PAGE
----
Sheila O'Connor-Ambrose

Sheila O'Connor-Ambrose is a fellow of the Alexander Hamilton Institute in Clinton, New York, and an independent scholar of feminism, American literature and culture, and the role of Catholicism in contemporary society. She received her Ph. D. in women's studies from Emory University and her M. A. from the University of Dallas. Her dissertation on the writings of Gail Godwin was written under the direction of Elizabeth Fox-Genovese at Emory. O'Connor-Ambrose has received Emory's Dean's Teaching Fellowship, an H. B. Earnhart Fellowship, and an Andrew J. Mellon Dissertation Fellowship in Southern Studies. Recently she was appointed to serve a three-year term on the Diocesan Commission on Women in Church and Society by the Bishop of Syracuse. This information and more can be found at the Alexander Hamilton Institute here.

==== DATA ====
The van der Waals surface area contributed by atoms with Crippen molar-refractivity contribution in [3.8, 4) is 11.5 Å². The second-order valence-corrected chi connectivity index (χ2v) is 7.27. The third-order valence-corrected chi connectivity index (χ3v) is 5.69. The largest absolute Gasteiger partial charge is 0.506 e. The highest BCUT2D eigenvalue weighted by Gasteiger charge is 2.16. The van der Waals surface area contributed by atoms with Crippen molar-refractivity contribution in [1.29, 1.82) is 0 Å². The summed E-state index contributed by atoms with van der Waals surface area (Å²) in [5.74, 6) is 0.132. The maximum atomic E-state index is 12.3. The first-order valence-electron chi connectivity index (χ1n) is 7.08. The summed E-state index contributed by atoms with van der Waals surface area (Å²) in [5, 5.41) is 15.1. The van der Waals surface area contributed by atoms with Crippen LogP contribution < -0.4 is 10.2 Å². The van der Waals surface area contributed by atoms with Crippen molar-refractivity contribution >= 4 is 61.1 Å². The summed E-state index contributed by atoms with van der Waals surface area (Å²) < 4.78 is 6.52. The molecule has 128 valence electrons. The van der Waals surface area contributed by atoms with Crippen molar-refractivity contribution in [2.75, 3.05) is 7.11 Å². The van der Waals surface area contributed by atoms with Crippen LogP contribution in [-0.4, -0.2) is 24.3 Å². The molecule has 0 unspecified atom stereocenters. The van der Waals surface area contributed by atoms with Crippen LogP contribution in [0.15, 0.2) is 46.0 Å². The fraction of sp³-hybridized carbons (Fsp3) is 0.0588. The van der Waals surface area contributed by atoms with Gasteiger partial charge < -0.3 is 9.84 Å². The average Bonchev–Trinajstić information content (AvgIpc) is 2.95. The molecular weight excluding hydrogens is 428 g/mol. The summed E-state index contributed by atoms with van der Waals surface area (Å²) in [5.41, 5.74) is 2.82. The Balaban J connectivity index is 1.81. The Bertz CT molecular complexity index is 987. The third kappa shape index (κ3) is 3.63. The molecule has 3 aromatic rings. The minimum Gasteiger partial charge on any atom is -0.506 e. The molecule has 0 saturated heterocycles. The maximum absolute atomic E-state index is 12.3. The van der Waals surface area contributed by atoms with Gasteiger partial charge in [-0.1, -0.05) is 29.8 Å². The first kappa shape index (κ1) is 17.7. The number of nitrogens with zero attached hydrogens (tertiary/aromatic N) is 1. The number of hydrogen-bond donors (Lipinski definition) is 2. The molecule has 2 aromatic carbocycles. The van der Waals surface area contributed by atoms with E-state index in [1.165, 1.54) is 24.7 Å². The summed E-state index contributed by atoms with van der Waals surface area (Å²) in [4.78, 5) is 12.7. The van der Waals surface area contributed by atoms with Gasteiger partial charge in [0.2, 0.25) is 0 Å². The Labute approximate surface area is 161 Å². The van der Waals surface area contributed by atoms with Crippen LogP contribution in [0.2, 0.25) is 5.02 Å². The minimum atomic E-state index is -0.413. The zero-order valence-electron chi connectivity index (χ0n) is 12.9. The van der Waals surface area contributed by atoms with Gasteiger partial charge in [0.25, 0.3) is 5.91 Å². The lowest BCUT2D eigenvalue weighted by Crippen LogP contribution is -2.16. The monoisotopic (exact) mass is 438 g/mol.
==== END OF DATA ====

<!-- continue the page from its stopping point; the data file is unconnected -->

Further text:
Volume 93

Available for mp3 purchase
Guests on Volume 93: Alan Jacobs, on practical consequences of belief in original sin (and the five distinct components of that belief); James A. Herrick, on redemptive myths advanced by science fiction and speculative science and on evolution as a religion; J. Daryl Charles, on the commitment by the magisterial Reformers to the idea of natural law; Robert C. Roberts, on the role of emotions in ethical and spiritual life; Allan C. Carlson, on how the industrial revolution changed the shape of households (including their floorplans) and the understanding of marriage; and Sheila O'Connor-Ambrose, on the work of Elizabeth Fox-Genovese in defending marriage against the various claims of individualism.